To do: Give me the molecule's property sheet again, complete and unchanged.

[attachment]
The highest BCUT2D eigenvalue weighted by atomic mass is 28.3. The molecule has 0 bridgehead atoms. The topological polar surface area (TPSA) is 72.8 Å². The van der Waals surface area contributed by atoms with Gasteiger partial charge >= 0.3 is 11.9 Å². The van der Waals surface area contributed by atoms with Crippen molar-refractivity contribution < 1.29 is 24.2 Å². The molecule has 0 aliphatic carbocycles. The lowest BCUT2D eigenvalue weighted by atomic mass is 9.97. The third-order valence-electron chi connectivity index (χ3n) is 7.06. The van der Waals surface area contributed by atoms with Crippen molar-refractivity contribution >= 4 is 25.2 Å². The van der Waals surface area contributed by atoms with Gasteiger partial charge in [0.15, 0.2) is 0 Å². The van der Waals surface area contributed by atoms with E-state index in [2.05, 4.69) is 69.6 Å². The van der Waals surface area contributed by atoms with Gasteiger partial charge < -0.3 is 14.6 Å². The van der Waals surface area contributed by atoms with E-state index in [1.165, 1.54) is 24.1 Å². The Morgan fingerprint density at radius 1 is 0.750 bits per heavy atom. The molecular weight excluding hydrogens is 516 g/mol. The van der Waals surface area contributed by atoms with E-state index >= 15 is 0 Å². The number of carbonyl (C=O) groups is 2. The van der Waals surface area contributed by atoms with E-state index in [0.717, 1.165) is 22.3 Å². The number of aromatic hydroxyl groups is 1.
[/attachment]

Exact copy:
The highest BCUT2D eigenvalue weighted by atomic mass is 28.3. The molecule has 0 bridgehead atoms. The topological polar surface area (TPSA) is 72.8 Å². The van der Waals surface area contributed by atoms with Gasteiger partial charge >= 0.3 is 11.9 Å². The van der Waals surface area contributed by atoms with Crippen molar-refractivity contribution < 1.29 is 24.2 Å². The molecule has 0 aliphatic carbocycles. The lowest BCUT2D eigenvalue weighted by atomic mass is 9.97. The third-order valence-electron chi connectivity index (χ3n) is 7.06. The van der Waals surface area contributed by atoms with Crippen molar-refractivity contribution >= 4 is 25.2 Å². The van der Waals surface area contributed by atoms with Gasteiger partial charge in [0.15, 0.2) is 0 Å². The van der Waals surface area contributed by atoms with E-state index in [2.05, 4.69) is 69.6 Å². The van der Waals surface area contributed by atoms with Gasteiger partial charge < -0.3 is 14.6 Å². The van der Waals surface area contributed by atoms with E-state index in [1.165, 1.54) is 24.1 Å². The Morgan fingerprint density at radius 1 is 0.750 bits per heavy atom. The molecular weight excluding hydrogens is 516 g/mol. The van der Waals surface area contributed by atoms with E-state index >= 15 is 0 Å². The number of carbonyl (C=O) groups is 2. The van der Waals surface area contributed by atoms with E-state index in [0.717, 1.165) is 22.3 Å². The number of aromatic hydroxyl groups is 1.